Tropical instability waves

Tropical instability waves (TIWs) are instabilities in the shear zone between the South Equatorial Current and the Equatorial Undercurrent.

TIWs are generally strongest between 1-7N. They usually form around 100-110W on the strong meridional temperature and velocity gradients there and then propagate westwards, with increasing north-south excursions where the background temperature gradients are weaker.

Figure | TIWs

These instabilities have zonal wavelengths of 800-2000km but are very narrow on the cusp of the wave, and hence are often not resolved or poorly resolved in climate models (see Harle et al, 2008; Roberts et al, 2008 for further details). They act to move cold water away from the equatorial cold tongue and mix warm water onto the equator (both at the surface and sub-surface) and are modulated seasonally and inter-annually, being weakest during boreal spring and El Nino events. They are important both for the mean state and variability of the ocean in the tropical Pacific, and also significantly influence the atmospheric circulation, particularly the Walker circulation. They are also likely to be sensitive to the dissipation parameters, especially when they are only marginally resolved.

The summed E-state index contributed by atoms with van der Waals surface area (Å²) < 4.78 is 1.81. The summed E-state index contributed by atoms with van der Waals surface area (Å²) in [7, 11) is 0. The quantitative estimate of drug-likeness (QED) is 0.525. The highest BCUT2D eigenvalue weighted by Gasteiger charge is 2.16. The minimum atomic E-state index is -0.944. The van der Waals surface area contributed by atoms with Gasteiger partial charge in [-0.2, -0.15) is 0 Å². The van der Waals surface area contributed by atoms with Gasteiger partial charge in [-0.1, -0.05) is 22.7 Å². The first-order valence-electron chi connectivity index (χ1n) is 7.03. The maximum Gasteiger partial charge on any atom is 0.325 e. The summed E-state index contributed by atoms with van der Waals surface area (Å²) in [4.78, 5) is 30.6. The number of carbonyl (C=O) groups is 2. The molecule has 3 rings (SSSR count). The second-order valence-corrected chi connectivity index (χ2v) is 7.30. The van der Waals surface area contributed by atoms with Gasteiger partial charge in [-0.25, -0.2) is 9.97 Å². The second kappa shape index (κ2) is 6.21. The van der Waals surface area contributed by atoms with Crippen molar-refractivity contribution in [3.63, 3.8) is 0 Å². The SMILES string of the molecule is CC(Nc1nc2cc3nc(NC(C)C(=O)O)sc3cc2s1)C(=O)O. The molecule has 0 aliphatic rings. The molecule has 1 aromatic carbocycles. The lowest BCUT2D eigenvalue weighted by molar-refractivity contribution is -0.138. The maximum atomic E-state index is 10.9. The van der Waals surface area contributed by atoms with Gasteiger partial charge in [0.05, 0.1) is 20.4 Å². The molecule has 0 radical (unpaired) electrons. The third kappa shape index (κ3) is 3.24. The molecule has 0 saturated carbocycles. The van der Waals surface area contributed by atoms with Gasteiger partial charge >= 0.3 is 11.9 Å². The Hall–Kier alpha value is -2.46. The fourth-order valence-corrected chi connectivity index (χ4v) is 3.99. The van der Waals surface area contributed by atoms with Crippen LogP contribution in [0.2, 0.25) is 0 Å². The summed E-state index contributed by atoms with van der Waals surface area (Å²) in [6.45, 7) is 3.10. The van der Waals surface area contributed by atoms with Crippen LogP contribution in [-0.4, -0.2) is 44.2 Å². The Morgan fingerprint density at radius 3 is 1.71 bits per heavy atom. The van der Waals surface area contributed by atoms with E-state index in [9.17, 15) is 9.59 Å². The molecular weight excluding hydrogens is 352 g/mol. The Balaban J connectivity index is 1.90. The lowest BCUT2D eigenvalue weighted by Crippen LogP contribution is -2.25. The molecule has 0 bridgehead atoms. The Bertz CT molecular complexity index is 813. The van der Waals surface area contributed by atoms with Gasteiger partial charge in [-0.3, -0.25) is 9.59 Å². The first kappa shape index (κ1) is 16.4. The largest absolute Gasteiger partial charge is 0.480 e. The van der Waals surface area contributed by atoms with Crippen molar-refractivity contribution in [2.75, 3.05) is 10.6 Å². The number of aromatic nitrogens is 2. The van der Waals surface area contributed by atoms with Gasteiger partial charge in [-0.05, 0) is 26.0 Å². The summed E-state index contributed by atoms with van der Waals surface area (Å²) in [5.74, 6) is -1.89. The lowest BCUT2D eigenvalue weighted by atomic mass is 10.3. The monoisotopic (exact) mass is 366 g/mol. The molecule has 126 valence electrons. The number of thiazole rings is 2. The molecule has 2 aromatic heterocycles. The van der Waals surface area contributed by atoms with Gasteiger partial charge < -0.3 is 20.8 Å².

The TIWs in our low-resolution model (LoLo) are rather weak, and their main activity is displaced further to the west than is observed. In the high-resolution model (HiHi) the TIWs have a more realistic variability and occur only slightly westward of the observations.   The meridional flux of heat in the ocean due to the TIWs is much stronger in HiHi than LoLo (unfortunately too few observations exist to validate this) and this leads to a great improvement in the ocean temperatures, both at the surface and at around 130W at 100m on the equator in HiHi. The consequent improvement in the slope of the thermocline along the equatorial Pacific (the zone of strong vertical temperature gradient) may be very important for wave processes linked to El Nino/Southern Oscillation. The improved sea surface temperatures allow the HiHi model to simulate a much more realistic atmospheric circulation in the tropical Pacific, with improved winds and precipitation.

Experiments were also conducted in which the horizontal ocean momentum dissipation was varied in both LoLo and HiHi. It was found that the LoLo model simulation could be improved with using a lower value for the ocean momentum dissipation, though the model tends to become numerically unstable at the lowest values. In the HiHi model, increasing the momentum dissipation makes the simulation look more like the LoLo model.